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  3. Paul says:

    I think this is going to be a fun story to watch. One of the prospects they picked up from the Marlins is a borderline utility/everyday player who might be able to hold down 2B. Eduardo Escobar will probably be in the mix. And Lillibridge might warrant and every day shot at this point. There are still plenty of teams that will think they can save Beckham before he gets any further down the Khalil Greene death spiral. Will be interesting to see if they cut bait and take a solid offer rather than let the new manager try to fix him.

    I know Stewart’s numbers don’t look great and he was really up and down, but I really liked his stuff. Even with losing Buerhle and Jackson, the rest of their rotation is certainly going to be better than the likes of everybody in the division save Detroit. They can give Stewart plenty of time to develop.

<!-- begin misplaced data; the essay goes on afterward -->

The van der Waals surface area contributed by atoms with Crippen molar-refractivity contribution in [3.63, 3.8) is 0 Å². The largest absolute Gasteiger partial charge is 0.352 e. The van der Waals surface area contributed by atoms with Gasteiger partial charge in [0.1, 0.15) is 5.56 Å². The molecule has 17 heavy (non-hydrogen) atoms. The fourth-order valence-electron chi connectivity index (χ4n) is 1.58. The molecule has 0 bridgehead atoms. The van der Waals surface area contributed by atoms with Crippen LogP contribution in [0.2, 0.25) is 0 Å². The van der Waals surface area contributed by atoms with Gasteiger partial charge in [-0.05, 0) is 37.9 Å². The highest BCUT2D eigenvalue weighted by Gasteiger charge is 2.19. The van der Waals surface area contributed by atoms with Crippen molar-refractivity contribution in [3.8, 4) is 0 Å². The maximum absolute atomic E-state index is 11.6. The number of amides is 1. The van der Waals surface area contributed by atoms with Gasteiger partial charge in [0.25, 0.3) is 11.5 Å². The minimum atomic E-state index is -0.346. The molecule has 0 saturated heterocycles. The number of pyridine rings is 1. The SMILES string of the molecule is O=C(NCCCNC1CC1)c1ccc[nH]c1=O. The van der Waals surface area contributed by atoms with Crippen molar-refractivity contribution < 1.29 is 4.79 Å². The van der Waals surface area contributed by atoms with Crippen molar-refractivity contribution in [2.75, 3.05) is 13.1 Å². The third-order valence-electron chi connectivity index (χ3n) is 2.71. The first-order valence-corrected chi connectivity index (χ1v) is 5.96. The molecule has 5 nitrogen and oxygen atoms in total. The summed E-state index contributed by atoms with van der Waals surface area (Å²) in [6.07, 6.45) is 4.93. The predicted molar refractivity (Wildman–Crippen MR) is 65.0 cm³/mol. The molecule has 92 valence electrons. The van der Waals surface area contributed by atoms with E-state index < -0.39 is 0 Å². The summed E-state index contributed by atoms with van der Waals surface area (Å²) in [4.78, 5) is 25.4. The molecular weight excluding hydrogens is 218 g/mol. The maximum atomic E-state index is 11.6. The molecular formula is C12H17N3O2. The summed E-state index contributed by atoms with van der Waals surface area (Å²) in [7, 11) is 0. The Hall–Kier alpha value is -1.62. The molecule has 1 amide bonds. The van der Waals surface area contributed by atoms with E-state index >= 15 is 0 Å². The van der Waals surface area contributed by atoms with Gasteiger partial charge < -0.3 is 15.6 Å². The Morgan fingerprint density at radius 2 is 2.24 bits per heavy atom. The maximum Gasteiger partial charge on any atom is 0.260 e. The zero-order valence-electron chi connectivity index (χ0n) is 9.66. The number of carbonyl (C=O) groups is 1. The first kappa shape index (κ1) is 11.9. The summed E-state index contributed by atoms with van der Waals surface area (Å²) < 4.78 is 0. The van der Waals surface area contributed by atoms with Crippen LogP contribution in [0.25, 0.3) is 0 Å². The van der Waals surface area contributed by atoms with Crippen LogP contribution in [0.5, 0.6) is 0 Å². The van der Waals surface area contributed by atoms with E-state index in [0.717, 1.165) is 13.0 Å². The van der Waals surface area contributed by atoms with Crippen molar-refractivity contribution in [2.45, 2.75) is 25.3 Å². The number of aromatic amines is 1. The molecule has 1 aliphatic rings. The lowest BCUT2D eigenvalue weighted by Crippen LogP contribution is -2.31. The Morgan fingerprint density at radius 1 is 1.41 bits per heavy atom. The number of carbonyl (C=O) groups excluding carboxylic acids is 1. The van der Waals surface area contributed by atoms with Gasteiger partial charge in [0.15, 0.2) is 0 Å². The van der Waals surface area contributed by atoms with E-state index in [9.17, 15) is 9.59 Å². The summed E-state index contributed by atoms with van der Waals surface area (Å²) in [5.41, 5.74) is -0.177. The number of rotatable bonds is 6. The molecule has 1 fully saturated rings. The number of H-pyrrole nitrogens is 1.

Also, their bullpen is really deep and effective. I’m not saying they will win the division next year, and there is not question that with their thin farm system they have little margin for error, but they are in much better shape to rebuild quickly, in my opinion, than the Twins, who are widely considered to have a great farm system.

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  4. CircleChange11 says:

    I don’t think anyone can predict the ALC.

    Would anyone be stunned if the ChiSox won the division next year? Probably not.

    Would anyone be stunned if they finished 4th? Probably not.